Choosing the 3,000 plus barrels is done through a series of tests and controls, achieving an exceptional selection of extra-fine grain wood. The barrels are laid out on a single level in order to facilitate filling and analysis. The wines spend time in new and semi-new French and American barrels with a maximum lifetime of three years.

After their stay in barrel, the wines are clarified with natural egg white. Bottling is always carried out in spring, and their repose in bottle lasts from 6 to 24 months.

Every year some 800,000 bottles are released onto the national and international markets, depending on the characteristics of each vintage.

The wines

The Pago de Carraovejas collection is limited to three exceptional red wines: Pago de Carraovejas, El Anejón and Cuesta de las Liebres. Pago de Carraovejas is the estate wine, structured with a vibrant backdrop, which subtly conveys its origin and identity. El Anejón originates from the terraces Carraovejas, and it’s a wine with a wonderfully sublime and long palate, resulting from an extraordinary ecosystem. Cuesta de las Liebres only appears in special vintages and combines intensity and structure with delicateness and balance.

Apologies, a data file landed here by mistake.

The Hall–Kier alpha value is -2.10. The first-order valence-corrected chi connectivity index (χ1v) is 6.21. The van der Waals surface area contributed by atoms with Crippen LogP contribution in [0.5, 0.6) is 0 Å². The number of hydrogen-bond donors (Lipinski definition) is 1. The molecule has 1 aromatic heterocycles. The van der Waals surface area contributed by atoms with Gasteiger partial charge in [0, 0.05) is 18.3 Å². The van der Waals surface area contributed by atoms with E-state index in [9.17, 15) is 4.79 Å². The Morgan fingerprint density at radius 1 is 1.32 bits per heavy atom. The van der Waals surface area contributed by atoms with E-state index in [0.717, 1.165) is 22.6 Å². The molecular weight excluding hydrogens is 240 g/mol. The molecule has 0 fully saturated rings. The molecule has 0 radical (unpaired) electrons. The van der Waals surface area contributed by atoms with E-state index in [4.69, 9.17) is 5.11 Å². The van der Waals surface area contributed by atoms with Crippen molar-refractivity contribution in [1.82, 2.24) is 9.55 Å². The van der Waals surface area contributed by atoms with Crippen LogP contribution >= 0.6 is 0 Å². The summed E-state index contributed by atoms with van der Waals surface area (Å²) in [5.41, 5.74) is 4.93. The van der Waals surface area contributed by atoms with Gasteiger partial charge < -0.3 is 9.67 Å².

The company / The group

The Alma Carraovejas Group has been set up to take on special projects, trying to find the sort of exceptional settings that could fulfil the ambition of recouping and caring for outstanding vine plantations which will remain as a legacy for future generations. 

In 2013, the Ruiz Aragoneses family acquired Ossian Vides y Vinos in its entirety, a remarkable project which had taken on board five centuries of wine-growing tradition in Nieva. In 2018, it took root in the Ribera del Duero’s highest altitude area with Milsetentayseis, a project looking for new horizons in soils extraordinarily rich in minerals. Back in 2019, and after the official founding of Alma Carraovejas, the company arrived in the Ribeiro DO with Viña Meín - Emilio Rojo, two singular wineries combining their notable past to embark upon a commitment for the future in the heart of the Ribeiro. In 2020, and after years of studying the best areas of the Rioja Alavesa, Alma Carraovejas acquired the Aiurri winery, in Leza, in a unique setting at the foot of the Cantabrian Mountains. Then in the middle of 2021, Alma Carraovejas touched down in Gredos, acquiring Bodega Marañones, a company which, although young, had become a regional pioneer in producing wines of international quality.